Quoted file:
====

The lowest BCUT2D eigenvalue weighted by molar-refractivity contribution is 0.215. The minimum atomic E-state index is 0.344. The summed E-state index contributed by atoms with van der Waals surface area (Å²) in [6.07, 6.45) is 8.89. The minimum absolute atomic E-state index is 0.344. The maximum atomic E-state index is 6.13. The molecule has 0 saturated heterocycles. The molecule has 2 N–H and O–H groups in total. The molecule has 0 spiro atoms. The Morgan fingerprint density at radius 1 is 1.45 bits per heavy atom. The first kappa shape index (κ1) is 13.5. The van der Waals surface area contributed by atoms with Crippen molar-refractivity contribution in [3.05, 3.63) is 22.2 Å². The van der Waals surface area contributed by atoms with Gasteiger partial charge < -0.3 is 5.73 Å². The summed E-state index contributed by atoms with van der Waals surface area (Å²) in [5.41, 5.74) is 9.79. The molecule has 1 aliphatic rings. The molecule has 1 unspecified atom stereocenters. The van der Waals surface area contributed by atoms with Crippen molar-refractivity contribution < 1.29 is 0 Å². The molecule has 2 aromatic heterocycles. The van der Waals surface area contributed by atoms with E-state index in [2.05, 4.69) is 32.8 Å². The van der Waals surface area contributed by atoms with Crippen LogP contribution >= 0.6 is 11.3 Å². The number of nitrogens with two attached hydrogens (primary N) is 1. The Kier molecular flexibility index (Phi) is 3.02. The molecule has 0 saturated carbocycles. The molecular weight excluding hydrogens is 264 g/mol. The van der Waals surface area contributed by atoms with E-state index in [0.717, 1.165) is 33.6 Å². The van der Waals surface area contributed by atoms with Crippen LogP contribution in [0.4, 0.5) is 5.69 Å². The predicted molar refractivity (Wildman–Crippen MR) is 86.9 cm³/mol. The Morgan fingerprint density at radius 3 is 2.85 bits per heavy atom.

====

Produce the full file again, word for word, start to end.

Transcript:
The lowest BCUT2D eigenvalue weighted by molar-refractivity contribution is 0.215. The minimum atomic E-state index is 0.344. The summed E-state index contributed by atoms with van der Waals surface area (Å²) in [6.07, 6.45) is 8.89. The minimum absolute atomic E-state index is 0.344. The maximum atomic E-state index is 6.13. The molecule has 0 saturated heterocycles. The molecule has 2 N–H and O–H groups in total. The molecule has 0 spiro atoms. The Morgan fingerprint density at radius 1 is 1.45 bits per heavy atom. The first kappa shape index (κ1) is 13.5. The van der Waals surface area contributed by atoms with Crippen molar-refractivity contribution in [3.05, 3.63) is 22.2 Å². The van der Waals surface area contributed by atoms with Gasteiger partial charge < -0.3 is 5.73 Å². The summed E-state index contributed by atoms with van der Waals surface area (Å²) in [5.41, 5.74) is 9.79. The molecule has 1 aliphatic rings. The molecule has 1 unspecified atom stereocenters. The van der Waals surface area contributed by atoms with Crippen molar-refractivity contribution < 1.29 is 0 Å². The molecule has 2 aromatic heterocycles. The van der Waals surface area contributed by atoms with E-state index in [2.05, 4.69) is 32.8 Å². The van der Waals surface area contributed by atoms with Crippen LogP contribution >= 0.6 is 11.3 Å². The number of nitrogens with two attached hydrogens (primary N) is 1. The Kier molecular flexibility index (Phi) is 3.02. The molecule has 0 saturated carbocycles. The molecular weight excluding hydrogens is 264 g/mol. The van der Waals surface area contributed by atoms with E-state index in [0.717, 1.165) is 33.6 Å². The van der Waals surface area contributed by atoms with Crippen LogP contribution in [0.4, 0.5) is 5.69 Å². The predicted molar refractivity (Wildman–Crippen MR) is 86.9 cm³/mol. The Morgan fingerprint density at radius 3 is 2.85 bits per heavy atom.